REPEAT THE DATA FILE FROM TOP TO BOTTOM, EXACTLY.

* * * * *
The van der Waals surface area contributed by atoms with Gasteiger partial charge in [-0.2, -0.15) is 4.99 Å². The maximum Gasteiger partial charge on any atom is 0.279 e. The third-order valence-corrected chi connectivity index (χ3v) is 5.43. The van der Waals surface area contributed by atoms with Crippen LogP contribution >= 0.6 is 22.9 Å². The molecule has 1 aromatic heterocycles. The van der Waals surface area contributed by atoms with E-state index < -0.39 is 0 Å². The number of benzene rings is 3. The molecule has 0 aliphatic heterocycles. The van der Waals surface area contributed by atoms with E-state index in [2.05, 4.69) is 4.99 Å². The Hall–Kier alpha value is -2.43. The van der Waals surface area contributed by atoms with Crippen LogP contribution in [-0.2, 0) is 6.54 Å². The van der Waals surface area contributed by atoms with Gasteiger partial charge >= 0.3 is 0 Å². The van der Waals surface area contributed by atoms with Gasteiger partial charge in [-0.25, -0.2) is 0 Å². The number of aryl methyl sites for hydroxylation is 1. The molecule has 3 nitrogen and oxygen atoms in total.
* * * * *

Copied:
The van der Waals surface area contributed by atoms with Gasteiger partial charge in [-0.2, -0.15) is 4.99 Å². The maximum Gasteiger partial charge on any atom is 0.279 e. The third-order valence-corrected chi connectivity index (χ3v) is 5.43. The van der Waals surface area contributed by atoms with Crippen LogP contribution >= 0.6 is 22.9 Å². The molecule has 1 aromatic heterocycles. The van der Waals surface area contributed by atoms with E-state index < -0.39 is 0 Å². The number of benzene rings is 3. The molecule has 0 aliphatic heterocycles. The van der Waals surface area contributed by atoms with E-state index in [2.05, 4.69) is 4.99 Å². The Hall–Kier alpha value is -2.43. The van der Waals surface area contributed by atoms with Crippen LogP contribution in [-0.2, 0) is 6.54 Å². The van der Waals surface area contributed by atoms with Gasteiger partial charge >= 0.3 is 0 Å². The van der Waals surface area contributed by atoms with Gasteiger partial charge in [-0.25, -0.2) is 0 Å². The number of aryl methyl sites for hydroxylation is 1. The molecule has 3 nitrogen and oxygen atoms in total.